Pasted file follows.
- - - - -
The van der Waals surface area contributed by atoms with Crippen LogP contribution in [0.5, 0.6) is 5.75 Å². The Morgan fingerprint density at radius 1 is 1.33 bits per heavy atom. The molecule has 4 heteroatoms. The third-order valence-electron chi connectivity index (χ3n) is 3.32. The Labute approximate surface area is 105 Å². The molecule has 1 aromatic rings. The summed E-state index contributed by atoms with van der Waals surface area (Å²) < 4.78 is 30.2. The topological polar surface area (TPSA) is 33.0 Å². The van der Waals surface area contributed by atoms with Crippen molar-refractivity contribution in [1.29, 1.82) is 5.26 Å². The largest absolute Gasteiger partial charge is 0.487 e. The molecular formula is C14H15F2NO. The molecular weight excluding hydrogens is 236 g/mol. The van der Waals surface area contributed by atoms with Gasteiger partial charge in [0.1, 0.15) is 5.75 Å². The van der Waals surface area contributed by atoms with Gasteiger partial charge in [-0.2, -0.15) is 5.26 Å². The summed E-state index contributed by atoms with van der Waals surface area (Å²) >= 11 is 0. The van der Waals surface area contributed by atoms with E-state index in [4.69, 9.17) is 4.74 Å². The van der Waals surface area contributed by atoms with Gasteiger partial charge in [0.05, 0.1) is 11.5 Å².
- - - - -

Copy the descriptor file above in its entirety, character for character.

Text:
The van der Waals surface area contributed by atoms with Crippen LogP contribution in [0.5, 0.6) is 5.75 Å². The Morgan fingerprint density at radius 1 is 1.33 bits per heavy atom. The molecule has 4 heteroatoms. The third-order valence-electron chi connectivity index (χ3n) is 3.32. The Labute approximate surface area is 105 Å². The molecule has 1 aromatic rings. The summed E-state index contributed by atoms with van der Waals surface area (Å²) < 4.78 is 30.2. The topological polar surface area (TPSA) is 33.0 Å². The van der Waals surface area contributed by atoms with Crippen molar-refractivity contribution in [1.29, 1.82) is 5.26 Å². The largest absolute Gasteiger partial charge is 0.487 e. The molecular formula is C14H15F2NO. The molecular weight excluding hydrogens is 236 g/mol. The van der Waals surface area contributed by atoms with Gasteiger partial charge in [0.1, 0.15) is 5.75 Å². The van der Waals surface area contributed by atoms with Gasteiger partial charge in [-0.2, -0.15) is 5.26 Å². The summed E-state index contributed by atoms with van der Waals surface area (Å²) >= 11 is 0. The van der Waals surface area contributed by atoms with E-state index in [4.69, 9.17) is 4.74 Å². The van der Waals surface area contributed by atoms with Gasteiger partial charge in [0.05, 0.1) is 11.5 Å².